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Stan
2015-10-07, 02:00 PM
I swore that I'd never mess with major mods to D&D again. But my son wanted something like D&D but classless for a historical fantasy game he wanted to run. Once I got to playing with it, it turned into a low magic, classless system that I think I'm going to use for a 1930's pulp game I'm planning.

The gist is you get one ability from some class every level, without having to go up through the levels in a class. I avoided prerequisites for simplicity. Working spells in such a system is hard to balance so spells are limited to those gained from special abilities or feats. Yes, this totally screws up power related to CR so you have to rethink encounters - I'm used to that it can be a headache.

I'm not too worried about some things being more powerful than others as players can pick freely. However, I don't want anything so powerful that everyone feels compelled to take it. I've also tried to pair weaker powers into one power to make them worthwhile. If you see anything that is going to blow it all up, feedback is appreciated. Details of the rules below:


At first level, every character has:
Abilities of one class and one background
2 skill proficiencies
1 language or tool proficiency
Proficiency with simple weapons, light armor, and shields
2 features chosen from the list below

At each additional level, characters gain one new feature. If they are 6th level or higher, they may pick high level features. Feats and ASIs are gained every 4 levels. Features are listed by class only for convenience in finding them in the phb.

Features
Barbarian: Rage, Reckless Attack, Unarmored Defense, Fast Movement & Danger Sense, Spirit Seeker/ Walker, Totem Aspect of 1 animal
Bard: Bardic Inspiration & Countercharm, Song of Rest, Jack of all Trades, Expertise
Cleric: 1st level domain ability (no wpn or armor prof), Turn Undead, Channel divinity (2nd level ability of 1 domain)
Druid: Wild Shape
Fighter: Med & Heavy armor, Martial Weapons, Fighting Style, Action Surge, 2 Maneuvers & 2 Superiority Dice, Improved Critical, Remarkable Athlete
Monk: Martial Arts, Ki, Unarmored Defense, Deflect Missiles
Paladin: Lay on Hands, Divine Smite, Sacred Weapon, Nature's Wrath, Turn the Faithless, Abjure Enemy, Vow of Enmity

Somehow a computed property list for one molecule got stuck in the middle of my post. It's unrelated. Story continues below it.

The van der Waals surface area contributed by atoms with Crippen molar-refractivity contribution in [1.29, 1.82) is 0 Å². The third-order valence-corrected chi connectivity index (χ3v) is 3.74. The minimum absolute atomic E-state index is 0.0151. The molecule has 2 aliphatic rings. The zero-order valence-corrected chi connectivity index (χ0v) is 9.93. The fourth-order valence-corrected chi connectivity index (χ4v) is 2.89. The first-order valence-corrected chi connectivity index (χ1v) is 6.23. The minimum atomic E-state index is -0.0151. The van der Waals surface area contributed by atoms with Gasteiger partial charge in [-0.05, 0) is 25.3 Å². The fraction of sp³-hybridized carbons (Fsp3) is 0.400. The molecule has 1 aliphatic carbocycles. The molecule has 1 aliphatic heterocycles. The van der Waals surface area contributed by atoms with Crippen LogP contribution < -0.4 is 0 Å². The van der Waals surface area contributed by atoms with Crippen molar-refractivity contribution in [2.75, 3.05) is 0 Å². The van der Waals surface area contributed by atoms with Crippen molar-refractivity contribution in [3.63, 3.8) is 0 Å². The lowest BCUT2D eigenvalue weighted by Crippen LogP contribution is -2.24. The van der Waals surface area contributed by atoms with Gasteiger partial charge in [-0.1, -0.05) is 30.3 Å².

Ranger: Natural Explorer & Primeval Awarerness, Ranger's Companion, 1 Hunter's Prey
Rogue: Sneak Attack, Cunning Action, Fast Hands & 2nd Story Work, Assassinate
Sorcerer: Font of Magic & Metamagic, Draconic Resilience, Tides of Chaos
Warlock: 1 Pact Boon, 1 1st level Patron feature, Invocation without level prerequisite
Wizard: 1 2nd level Arcane Tradition

High Level Features
Fighter: Extra Attack, Indomitable
Monk: Stunning Strike, Evasion, Whole of body, Shadow Arts, Shadow Step, Disciple of the Elements
Paladin: Aura of Protection
Ranger: Hide in Plain Sight & Vanish, 1 Defensive Tactic
Rogue: Uncanny Dodge
Warlock: 1 6th level Patron feature

Hit Points
Option 1: All characters use 1d8 + constitution bonus per level for hp
Option 2: All characters have hp= constitution score + (Level x 2)

Notes
Features do not increase with level and are frozen at their initial level. For example, lay on hands always does 5 hp/day.

Cantrips do not do additional damage at higher levels

Features that normally require a resource such as a spell or ki are instead usable once per short rest.

Given the lack of magical healing, consider adding the following to the Medicine proficiency. Characters with the Medicine skill may attempt first aid within 1 minute of a wound (DC=15). Success yields the target 1d6 hp. Characters may not gain hp this way more than once per short rest.

Without class specific equipment lists, itís easiest to roll for starting gold.

Extra Attack is likely to prove popular; consider giving it to everyone at level 6 for free.

I didnít include many higher level features because 1) Iím lazy, 2) I wanted to avoid the equivalent of feat chains and prerequisites, and 3) Most of my campaigns advance semi-slowly and rarely pass level 10.

Features that have multiple options, such as Fighting Style, can be selected more than once. By default, you cannot choose other features multiple times.

There are many minor magical features but very few spells. If you want a slightly higher magic game, consider allowing Magic Initiate to be take multiple times. The second time you take it, you gain one 2nd level spell and two 1st level spells. The third time, you gain one 3rd level spell and two 2nd level spells. And so on.

mictrepanier
2015-10-07, 02:29 PM
I didnít include many higher level features because 1) Iím lazy, 2) I wanted to avoid the equivalent of feat chains and prerequisites, and 3) Most of my campaigns advance semi-slowly and rarely pass level 10.

Well, if your son and his friends like it! I'm a fan of point-based games and I used Catadon method found here